The collective footprint of the Church (capital C) in America is shrinking in terms of:
We have more huge churches than ever before. Church planting organizations are launching new churches as quickly as they can. Yet the “pie” isn’t increasing in size. The percentage of Americans regularly attending and joining churches is in decline. Mainline denominations are seeing record numbers of church closures and pastors walking away from the pulpit. There are enough “Dones” (with church) to warrant a label for the movement.
How do we reconcile the onset of the megachurch movement with a smaller overall footprint for the Church in our nation? Is centralizing into a few large churches where we’re heading? Is that a good thing? Is absorbing members from smaller churches into larger ones that can offer more programs and amenities expanding the Kingdom or contracting it? Those questions aren’t dissimilar to asking whether Walmart setting up shop in a small town and putting many “mom and pops” out of business is good for its residents.
The answers to those questions will hopefully lead us to the path to expanding the Church’s footprint.
How is the Church’s “Footprint” Determined?
…Not by the Number of Churches
We can’t plant churches fast enough to atone for a flawed model. Any organization that defines the wrong “customer” puts its future in jeopardy. As we’ve discussed throughout this blog series, the “root cause” for the Church’s decline today is the radical shift that took place over the past few decades:
Churches no longer view the lost in the community as their “customer” – the target audience where they should invest the bulk of their energy and dollars.
When churches were the food bank and homeless shelter during their first 1900 years, they plowed as much as half their income back into the community. Today that number stands at an average of less than 2%, with many churches allocating no budget to local missions.
Churches no longer rigorously prepare members to BE the church, training them like “employees” to pursue the real “customer”. Instead, they worry that some may not come back next Sunday, threatening the church’s survival or growth plans.
Ignoring the intended customer is a losing proposition for any organization. It’s like trying to sell more widgets when you’re losing money on each one. As they say, you can’t “make it up on volume”. If each new church is unwilling to upset the apple cart and risk challenging members to pursue and serve the real “customer” – then we can’t “make it up on volume”. Each new (internally-focused) church will only perpetuate the prevailing view that the church cares more for itself and for its own than for those outside the “4 walls”.
…Not by the Size of a Church
A church may be enormous, yet occupy a very small footprint. In other words, it may grow vertically but not horizontally, much like skyscrapers that:
are tall, but take up very little ground – they go up, not out
gather a lot of people together into a confined space
house those whose goal is to help their organizations grow
provide a nice office environment, far removed from the dirt and poverty just outside the ground floor
try to attract tenants and keep them as long as they can
measure success by the size of the building and number of occupants
block the view of neighboring buildings and scenery
The key consideration when measuring a church’s footprint is whether it’s “taking ground” – not its member rolls, budget or square footage. A large church that has defined the wrong “customer” and therefore doesn’t transform and release won’t take much ground even if it plants new churches. Each new campus simply replicates the same misguided “skyscraper” model. Crowding more churchgoers into a single institution that doesn’t effectively build and send disciples further contracts the overall footprint of the Church.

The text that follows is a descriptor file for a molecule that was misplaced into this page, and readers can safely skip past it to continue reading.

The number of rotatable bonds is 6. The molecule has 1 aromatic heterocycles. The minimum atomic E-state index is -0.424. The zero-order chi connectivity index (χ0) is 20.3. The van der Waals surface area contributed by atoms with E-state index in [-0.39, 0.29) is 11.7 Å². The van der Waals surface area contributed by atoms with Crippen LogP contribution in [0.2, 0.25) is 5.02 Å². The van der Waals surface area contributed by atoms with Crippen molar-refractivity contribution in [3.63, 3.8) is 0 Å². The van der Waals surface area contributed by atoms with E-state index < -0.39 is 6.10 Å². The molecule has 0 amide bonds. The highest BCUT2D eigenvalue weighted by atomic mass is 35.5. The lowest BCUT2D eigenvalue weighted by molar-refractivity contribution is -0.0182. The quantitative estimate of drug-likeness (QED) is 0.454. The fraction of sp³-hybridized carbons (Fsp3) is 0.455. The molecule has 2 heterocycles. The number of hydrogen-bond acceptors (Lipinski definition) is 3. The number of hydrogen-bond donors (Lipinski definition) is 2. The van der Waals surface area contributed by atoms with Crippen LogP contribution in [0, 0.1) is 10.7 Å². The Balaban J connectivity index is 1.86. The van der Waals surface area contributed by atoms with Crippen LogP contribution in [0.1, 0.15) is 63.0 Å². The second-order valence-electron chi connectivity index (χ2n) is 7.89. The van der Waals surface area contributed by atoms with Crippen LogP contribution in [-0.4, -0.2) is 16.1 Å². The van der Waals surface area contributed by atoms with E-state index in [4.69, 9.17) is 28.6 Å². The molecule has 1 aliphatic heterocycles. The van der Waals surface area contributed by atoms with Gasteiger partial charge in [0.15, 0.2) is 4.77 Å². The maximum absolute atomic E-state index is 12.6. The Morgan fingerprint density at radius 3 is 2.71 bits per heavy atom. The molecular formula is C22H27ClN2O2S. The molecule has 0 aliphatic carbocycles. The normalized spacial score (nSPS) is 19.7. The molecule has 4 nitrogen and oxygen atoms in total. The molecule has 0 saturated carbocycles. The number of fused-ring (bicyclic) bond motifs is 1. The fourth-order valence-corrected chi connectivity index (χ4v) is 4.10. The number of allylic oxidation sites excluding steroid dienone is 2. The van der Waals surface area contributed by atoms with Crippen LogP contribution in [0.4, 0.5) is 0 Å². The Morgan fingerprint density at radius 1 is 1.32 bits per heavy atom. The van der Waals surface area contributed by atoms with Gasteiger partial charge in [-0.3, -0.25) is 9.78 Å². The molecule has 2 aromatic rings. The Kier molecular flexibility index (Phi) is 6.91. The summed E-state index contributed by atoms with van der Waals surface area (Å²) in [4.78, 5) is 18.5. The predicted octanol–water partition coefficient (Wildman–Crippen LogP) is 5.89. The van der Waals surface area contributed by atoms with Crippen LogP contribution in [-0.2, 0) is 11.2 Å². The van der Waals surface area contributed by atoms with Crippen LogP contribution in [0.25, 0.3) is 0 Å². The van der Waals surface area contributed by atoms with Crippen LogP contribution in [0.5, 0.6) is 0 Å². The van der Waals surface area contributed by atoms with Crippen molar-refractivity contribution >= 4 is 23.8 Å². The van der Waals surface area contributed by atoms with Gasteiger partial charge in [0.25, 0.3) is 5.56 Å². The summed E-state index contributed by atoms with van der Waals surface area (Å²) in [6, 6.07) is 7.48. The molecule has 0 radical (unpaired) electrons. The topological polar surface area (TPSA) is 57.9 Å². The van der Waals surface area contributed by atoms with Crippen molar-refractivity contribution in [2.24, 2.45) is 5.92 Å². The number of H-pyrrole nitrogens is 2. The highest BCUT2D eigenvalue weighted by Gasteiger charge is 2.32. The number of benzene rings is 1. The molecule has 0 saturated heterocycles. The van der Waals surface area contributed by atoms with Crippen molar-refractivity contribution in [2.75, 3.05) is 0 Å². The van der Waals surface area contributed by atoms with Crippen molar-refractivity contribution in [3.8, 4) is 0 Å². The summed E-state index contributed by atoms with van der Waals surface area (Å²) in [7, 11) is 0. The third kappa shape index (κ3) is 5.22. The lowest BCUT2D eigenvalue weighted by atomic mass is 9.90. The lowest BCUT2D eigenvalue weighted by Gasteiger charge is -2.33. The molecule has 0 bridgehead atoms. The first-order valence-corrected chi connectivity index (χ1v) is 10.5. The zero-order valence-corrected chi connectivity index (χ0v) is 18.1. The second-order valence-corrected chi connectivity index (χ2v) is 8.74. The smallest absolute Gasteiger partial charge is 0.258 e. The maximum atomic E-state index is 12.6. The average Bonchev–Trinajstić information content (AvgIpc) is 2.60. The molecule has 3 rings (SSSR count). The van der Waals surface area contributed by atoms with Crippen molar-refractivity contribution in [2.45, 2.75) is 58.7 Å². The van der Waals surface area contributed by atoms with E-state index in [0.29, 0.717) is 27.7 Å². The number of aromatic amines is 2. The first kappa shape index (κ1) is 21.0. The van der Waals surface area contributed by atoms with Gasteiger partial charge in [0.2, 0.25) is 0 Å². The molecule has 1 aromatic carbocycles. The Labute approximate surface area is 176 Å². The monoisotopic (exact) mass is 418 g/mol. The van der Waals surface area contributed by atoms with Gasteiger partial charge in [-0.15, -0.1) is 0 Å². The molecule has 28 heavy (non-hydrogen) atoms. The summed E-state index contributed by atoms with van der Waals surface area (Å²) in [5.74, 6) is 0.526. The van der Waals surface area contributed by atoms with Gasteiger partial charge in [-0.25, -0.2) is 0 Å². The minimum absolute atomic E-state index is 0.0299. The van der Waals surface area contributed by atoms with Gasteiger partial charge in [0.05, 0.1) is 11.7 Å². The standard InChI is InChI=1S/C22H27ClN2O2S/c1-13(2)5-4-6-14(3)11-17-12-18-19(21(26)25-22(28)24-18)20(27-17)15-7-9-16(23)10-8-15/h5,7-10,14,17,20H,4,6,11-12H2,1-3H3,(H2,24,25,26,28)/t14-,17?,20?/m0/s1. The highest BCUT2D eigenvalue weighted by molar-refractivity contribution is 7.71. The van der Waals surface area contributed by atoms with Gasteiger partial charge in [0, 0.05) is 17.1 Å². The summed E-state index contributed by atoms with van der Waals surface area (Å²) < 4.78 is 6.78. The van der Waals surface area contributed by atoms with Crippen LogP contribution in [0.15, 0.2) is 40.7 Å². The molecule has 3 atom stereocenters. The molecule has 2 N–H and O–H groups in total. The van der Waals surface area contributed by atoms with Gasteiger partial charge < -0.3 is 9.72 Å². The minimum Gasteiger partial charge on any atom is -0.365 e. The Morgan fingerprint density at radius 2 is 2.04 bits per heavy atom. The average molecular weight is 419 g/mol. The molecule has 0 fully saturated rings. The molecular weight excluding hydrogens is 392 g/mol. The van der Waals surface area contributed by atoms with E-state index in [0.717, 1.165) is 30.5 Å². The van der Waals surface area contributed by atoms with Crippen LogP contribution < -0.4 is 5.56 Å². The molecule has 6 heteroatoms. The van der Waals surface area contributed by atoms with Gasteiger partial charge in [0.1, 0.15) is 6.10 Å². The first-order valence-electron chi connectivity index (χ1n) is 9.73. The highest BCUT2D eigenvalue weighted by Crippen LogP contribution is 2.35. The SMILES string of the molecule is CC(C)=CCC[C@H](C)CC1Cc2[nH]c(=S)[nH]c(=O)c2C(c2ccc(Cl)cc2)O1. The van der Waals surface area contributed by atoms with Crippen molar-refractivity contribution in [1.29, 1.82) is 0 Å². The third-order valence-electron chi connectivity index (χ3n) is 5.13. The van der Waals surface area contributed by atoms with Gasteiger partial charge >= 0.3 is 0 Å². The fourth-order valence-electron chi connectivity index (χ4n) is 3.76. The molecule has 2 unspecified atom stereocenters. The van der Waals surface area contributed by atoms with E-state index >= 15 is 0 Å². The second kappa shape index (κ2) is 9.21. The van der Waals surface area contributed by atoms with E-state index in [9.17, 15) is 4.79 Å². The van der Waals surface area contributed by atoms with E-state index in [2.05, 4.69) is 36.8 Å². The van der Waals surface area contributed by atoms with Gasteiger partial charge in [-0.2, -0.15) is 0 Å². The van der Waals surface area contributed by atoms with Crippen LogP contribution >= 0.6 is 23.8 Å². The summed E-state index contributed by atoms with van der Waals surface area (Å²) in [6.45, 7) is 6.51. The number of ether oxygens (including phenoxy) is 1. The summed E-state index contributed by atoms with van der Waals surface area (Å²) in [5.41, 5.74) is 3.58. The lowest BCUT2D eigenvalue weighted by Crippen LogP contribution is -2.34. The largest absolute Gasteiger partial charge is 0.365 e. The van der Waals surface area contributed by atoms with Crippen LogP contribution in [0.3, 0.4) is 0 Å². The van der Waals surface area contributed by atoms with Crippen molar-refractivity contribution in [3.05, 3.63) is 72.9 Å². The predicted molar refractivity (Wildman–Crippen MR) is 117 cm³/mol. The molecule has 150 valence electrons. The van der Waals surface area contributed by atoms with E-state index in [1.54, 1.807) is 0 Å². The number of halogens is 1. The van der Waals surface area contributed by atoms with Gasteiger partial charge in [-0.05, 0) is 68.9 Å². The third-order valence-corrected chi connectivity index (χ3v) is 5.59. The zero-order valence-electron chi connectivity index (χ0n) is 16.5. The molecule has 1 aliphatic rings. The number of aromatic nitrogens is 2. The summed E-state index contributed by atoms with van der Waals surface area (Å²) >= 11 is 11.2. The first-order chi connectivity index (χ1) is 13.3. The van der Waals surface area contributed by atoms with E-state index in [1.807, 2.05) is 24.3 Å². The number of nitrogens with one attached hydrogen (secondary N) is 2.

…Not by the Physical Space of all Church Buildings
Think of the vast physical space represented by all of America’s churches. Historically, those buildings were utilized all week long to provide services, education and shelter to the community. Now, hundreds of thousands of church buildings sit nearly empty Monday through Saturday. A company measures its footprint by how its branch offices are utilized throughout the week to serve its target customers. Churches only fully leverage their buildings for 3 to 4 hours each week and do so for the wrong “customers” – even shortening service times to further “cater” to those members. Instead, churches should be maximizing the productivity of their physical space all week – providing programs for the real “customer” and conducting discipleship classes to equip members to expand the church’s footprint between Sundays. Yet, we see too many churches ask only that members invite friends to come to the church building for that one hour next Sunday.
…It’s the People
The footprint of a church is the cumulative impact for the Kingdom of the members who make up the church. It’s how much ground they collectively cover for the Lord as they live out their lives among their spheres of influence. A churchgoer isn’t occupying much space for Christ if they rarely share their faith or serve others in His name.
In fact, Jesus intentionally scared everyone off whenever He was on the verge of becoming a megachurch pastor. He “preached it down” or disappeared to go pray each time He built a huge following. Jesus thought the best strategy to take ground was to build a few disciples. He chose to narrow His following down to the real Powerful (vs. pensive, private, passive) few. He didn’t worry about hanging on to anyone. Jesus felt a small number of highly effective disciples would cover much more ground than a slew of casual followers.